I receive a lot of press releases, but few are as useful as the one that hit my inbox on Friday. It arrived after the markets closed, so I wasn’t able to act on it, but I’m sharing it with you today in the hope that you’ll benefit, too. According to a Toronto investment firm, gold may be overvalued based on the gold-to-decent-suit ratio.
This breaking news, which was picked up in Friday’s Financial Post, revealed that “the cost for an ounce of gold in 1967 was $35, exactly the same price as a decent suit from Eaton’s,” while in 1975, “gold weighed in at $100 an ounce, a 1:1 ratio with a decent suit from Eaton’s during the same year.”
However, with the shiny metal now at well over $1,800 an ounce, the gold-to-decent-suit ratio—let’s call it the GDSR—is way off. Today, says the investment firm, “a Burberry London men’s black wool two-button suit” costs a mere $1,150 at Holt Renfrew. “Although no one knows for sure, we believe that the price of a decent men’s suit and gold will converge to the same level.” Personally, I’m just grateful I didn’t invest in Eaton’s.
In any case, you can take advantage of insights like this by investing in the firm’s Canadian equity fund (MER 2.53%), which has underperformed the S&P/TSX Composite by 2.6% annually since its launch, or its balanced fund (MER 2.31%), which has lagged its own custom benchmark by 3.3% annually since 2002.
Taking comfort in good ideas
In turbulent times like these, it’s good to know that active managers are handling your money using robust ideas. Now that buy-and-hold is dead, “stay the course” is for chumps, and asset allocation has been exposed as a lie, investors need strategies like the GDSR when deciding where to put their hard-earned cash.
The notion that an ounce of gold is correlated with the price of dapper duds is one of the most revered in the academic literature. Even as far back as Roman times, an ounce of gold was enough to get you an Armani toga—although you could have saved XXV% to L% if you’d looked for after-Saturnalia sales. In Shakespeare’s day, a fine doublet and matching breeches would also have set you back one shiny gold piece. (However, interest rates were unusually high: borrowing 3,000 ducats cost you a pound of flesh.)
We know all of this from the centuries of data collected by the Centre for Research in Sartorial Prices, which tracks several well-known financial benchmarks, such as the “stocks-to-nice-hat ratio,” and the “real-estate-to-fancy-shoes ratio.” The CRSP’s research also tracks the price of large caps, small caps, and baseball caps.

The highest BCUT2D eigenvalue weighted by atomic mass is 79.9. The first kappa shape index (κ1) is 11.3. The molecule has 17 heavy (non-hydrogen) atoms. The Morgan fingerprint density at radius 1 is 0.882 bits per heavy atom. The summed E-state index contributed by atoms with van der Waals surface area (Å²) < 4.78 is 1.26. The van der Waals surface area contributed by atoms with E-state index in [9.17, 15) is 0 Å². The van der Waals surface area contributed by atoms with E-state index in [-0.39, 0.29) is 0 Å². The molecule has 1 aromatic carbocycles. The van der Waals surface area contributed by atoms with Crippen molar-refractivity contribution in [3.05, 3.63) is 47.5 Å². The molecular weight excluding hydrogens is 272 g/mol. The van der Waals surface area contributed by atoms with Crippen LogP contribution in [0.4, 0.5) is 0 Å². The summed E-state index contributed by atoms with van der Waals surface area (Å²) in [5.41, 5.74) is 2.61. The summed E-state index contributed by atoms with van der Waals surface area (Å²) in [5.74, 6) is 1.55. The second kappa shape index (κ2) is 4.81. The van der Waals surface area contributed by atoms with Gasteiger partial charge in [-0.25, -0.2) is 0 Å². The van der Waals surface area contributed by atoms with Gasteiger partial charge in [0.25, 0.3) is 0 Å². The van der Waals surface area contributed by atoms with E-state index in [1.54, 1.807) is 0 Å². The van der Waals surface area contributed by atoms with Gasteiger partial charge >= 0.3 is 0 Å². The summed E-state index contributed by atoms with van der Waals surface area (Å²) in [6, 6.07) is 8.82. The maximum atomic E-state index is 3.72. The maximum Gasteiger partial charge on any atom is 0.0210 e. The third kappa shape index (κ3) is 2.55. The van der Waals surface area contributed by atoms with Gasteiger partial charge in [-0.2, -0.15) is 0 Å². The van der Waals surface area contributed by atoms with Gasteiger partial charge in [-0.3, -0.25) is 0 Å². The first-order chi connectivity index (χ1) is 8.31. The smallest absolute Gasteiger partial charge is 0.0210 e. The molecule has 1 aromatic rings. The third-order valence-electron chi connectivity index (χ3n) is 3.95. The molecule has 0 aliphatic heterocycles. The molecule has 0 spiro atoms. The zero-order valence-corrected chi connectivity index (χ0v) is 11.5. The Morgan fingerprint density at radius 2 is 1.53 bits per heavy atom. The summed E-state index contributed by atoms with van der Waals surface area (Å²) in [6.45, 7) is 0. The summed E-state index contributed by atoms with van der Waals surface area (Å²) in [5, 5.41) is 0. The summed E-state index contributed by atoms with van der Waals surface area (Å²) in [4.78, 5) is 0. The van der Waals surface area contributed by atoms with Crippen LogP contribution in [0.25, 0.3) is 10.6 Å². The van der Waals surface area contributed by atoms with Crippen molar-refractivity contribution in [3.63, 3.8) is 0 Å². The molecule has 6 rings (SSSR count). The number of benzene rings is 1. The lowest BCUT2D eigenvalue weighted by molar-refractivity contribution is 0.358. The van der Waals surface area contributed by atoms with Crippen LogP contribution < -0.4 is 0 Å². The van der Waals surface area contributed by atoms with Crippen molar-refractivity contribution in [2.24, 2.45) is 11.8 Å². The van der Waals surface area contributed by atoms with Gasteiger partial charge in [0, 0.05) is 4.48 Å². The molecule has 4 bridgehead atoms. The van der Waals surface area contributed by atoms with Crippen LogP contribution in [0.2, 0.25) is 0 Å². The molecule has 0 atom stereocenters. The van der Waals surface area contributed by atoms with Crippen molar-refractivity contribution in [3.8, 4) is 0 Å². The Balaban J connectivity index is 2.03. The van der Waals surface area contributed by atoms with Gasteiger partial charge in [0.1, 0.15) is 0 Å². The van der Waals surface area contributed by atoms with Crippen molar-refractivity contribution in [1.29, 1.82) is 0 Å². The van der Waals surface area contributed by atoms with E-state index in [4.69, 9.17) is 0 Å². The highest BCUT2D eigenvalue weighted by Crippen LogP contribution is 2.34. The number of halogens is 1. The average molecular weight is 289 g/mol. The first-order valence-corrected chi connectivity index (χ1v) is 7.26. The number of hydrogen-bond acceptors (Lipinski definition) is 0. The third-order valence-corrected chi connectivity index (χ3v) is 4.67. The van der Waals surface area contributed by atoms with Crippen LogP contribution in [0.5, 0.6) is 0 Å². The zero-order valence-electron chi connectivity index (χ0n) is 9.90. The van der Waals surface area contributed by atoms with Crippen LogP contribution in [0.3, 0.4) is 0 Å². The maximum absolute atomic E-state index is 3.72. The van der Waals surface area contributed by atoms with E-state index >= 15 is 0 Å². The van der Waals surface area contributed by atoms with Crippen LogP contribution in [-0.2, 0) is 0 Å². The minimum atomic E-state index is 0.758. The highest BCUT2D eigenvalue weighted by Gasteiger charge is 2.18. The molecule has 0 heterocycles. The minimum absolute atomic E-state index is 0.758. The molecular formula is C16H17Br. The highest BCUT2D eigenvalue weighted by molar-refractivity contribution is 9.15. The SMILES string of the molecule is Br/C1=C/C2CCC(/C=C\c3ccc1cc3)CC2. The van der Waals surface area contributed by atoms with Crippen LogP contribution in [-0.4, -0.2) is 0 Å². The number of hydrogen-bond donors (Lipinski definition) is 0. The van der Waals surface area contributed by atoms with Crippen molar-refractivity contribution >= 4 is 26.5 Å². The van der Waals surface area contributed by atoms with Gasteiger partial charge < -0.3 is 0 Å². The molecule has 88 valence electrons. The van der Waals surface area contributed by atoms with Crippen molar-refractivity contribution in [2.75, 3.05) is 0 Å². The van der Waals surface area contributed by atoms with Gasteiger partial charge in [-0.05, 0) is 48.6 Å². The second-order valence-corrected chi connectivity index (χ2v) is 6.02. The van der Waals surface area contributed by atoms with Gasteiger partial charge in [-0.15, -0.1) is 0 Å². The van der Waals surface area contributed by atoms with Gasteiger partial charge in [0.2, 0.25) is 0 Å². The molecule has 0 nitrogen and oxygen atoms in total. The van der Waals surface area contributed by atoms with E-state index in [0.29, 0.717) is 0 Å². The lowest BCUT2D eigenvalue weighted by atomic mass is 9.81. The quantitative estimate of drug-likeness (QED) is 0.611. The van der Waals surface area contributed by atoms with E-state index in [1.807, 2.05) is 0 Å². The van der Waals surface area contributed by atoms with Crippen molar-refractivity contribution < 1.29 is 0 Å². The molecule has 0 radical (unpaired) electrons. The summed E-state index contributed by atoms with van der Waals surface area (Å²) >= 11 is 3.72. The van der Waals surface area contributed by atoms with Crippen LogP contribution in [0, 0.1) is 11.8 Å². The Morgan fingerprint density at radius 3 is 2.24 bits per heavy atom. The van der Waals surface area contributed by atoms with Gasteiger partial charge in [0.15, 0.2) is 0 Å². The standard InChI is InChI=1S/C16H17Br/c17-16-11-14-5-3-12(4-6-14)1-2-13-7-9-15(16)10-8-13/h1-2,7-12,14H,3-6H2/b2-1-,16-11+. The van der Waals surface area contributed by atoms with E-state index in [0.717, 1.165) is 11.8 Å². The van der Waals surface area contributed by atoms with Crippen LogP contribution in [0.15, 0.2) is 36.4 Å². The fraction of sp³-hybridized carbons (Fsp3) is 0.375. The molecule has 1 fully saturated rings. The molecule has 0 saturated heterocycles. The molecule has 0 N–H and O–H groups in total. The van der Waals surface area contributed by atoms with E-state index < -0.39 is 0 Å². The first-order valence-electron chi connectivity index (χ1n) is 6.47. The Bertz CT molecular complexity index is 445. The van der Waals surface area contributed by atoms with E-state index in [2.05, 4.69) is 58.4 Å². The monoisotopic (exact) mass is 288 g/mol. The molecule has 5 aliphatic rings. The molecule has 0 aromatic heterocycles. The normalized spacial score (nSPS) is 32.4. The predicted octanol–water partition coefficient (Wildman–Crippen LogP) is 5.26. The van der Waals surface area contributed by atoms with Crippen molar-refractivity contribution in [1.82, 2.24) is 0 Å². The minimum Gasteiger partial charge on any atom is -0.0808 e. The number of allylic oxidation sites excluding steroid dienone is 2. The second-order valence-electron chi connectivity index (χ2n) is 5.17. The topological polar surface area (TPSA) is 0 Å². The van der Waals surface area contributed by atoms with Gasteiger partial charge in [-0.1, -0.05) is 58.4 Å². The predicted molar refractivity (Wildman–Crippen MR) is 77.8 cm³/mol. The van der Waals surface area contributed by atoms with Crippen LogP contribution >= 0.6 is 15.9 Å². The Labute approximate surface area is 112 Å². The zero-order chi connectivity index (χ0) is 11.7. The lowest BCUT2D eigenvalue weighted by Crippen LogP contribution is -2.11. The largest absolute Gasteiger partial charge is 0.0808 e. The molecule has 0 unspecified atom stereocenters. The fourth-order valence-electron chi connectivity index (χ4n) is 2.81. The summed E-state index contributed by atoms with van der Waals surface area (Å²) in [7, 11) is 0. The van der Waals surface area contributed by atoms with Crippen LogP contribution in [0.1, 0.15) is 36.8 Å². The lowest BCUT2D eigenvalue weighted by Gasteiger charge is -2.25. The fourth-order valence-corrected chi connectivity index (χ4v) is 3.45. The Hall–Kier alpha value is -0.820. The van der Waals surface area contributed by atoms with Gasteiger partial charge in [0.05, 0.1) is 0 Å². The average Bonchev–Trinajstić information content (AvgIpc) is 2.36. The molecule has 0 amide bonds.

Admittedly, sometimes the GDSR is just a wee bit off. From 1981 through 2004, the inflation-adjusted price of gold declined more than 67% in Canadian dollars. This information was omitted from the press release for space reasons. According to CRSP data, a decent suit actually did cost more in 2004 than it did in 1981. However, the ratio would have held up if you went smart casual for 24 years.
The other side of the gold coin
Friday’s Financial Post article on the GDSR included some healthy skepticism. That came in the form of a comment from a prominent gold bug who says the ratio is no longer relevant, because “suits are being made in Third World countries and distorting the price. Had that not happened, better tailors in London, U.K., would be charging two or three grand.” That means gold is actually undervalued.
The gold bug (who coincidentally manages precious metals funds with MERs over 3%) is about to publish a book called Gold $10,000: Will it happen sooner than you think? He has said recently that the yellow nuggets could hit that price within five years. To get from $1,800 to $10,000 over that period would require a 41% annualized return, but because hyperinflation is a certainty and the world is on the verge of economic Armageddon, this is entirely reasonable.
Whatever suits you
With so much good advice out there, it’s hard to know just what to do. But one thing is certain: this is no time for a long-term investment plan.
How are you implementing your own panic strategy? What long-held principles are you abandoning because the TSX is up just 2.4% over the last 12 months? Have you identified a key asset ratio in a department store flyer? Or have you just loaded the minivan with bullets and butter and headed for the hills?
Please share your ideas below: I’ll choose the best one and send the winner a copy of the classic 1999 book Dow 36,000. This popular volume argued that stock prices would quadruple in three to five years because the old ideas don’t work anymore. It should prove to be a beacon of wisdom in these challenging times.